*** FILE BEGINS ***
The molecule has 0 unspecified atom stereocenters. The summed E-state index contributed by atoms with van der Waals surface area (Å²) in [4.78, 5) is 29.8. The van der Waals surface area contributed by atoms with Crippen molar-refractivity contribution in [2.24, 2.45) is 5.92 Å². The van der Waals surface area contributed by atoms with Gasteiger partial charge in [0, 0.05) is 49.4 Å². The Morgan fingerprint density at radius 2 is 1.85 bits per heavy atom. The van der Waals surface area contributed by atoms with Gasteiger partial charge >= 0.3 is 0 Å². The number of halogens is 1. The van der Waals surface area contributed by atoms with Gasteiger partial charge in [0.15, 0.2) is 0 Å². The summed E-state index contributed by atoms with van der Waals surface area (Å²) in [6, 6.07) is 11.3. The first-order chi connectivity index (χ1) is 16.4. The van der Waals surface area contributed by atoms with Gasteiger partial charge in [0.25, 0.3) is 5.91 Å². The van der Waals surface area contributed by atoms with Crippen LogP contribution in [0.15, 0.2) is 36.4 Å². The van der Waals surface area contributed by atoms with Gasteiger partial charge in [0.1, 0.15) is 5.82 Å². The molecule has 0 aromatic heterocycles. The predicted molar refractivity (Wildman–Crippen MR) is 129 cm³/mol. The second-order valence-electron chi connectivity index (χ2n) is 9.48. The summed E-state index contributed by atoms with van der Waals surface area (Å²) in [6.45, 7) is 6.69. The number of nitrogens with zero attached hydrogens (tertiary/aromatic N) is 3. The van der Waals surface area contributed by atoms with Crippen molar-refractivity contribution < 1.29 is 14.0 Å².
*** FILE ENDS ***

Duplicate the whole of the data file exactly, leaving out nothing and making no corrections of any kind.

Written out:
The molecule has 0 unspecified atom stereocenters. The summed E-state index contributed by atoms with van der Waals surface area (Å²) in [4.78, 5) is 29.8. The van der Waals surface area contributed by atoms with Crippen molar-refractivity contribution in [2.24, 2.45) is 5.92 Å². The van der Waals surface area contributed by atoms with Gasteiger partial charge in [0, 0.05) is 49.4 Å². The Morgan fingerprint density at radius 2 is 1.85 bits per heavy atom. The van der Waals surface area contributed by atoms with Gasteiger partial charge >= 0.3 is 0 Å². The number of halogens is 1. The van der Waals surface area contributed by atoms with Gasteiger partial charge in [0.15, 0.2) is 0 Å². The summed E-state index contributed by atoms with van der Waals surface area (Å²) in [6, 6.07) is 11.3. The first-order chi connectivity index (χ1) is 16.4. The van der Waals surface area contributed by atoms with Gasteiger partial charge in [0.25, 0.3) is 5.91 Å². The van der Waals surface area contributed by atoms with Crippen LogP contribution in [0.15, 0.2) is 36.4 Å². The van der Waals surface area contributed by atoms with Gasteiger partial charge in [0.1, 0.15) is 5.82 Å². The molecule has 0 aromatic heterocycles. The predicted molar refractivity (Wildman–Crippen MR) is 129 cm³/mol. The second-order valence-electron chi connectivity index (χ2n) is 9.48. The summed E-state index contributed by atoms with van der Waals surface area (Å²) in [6.45, 7) is 6.69. The number of nitrogens with zero attached hydrogens (tertiary/aromatic N) is 3. The van der Waals surface area contributed by atoms with Crippen molar-refractivity contribution < 1.29 is 14.0 Å².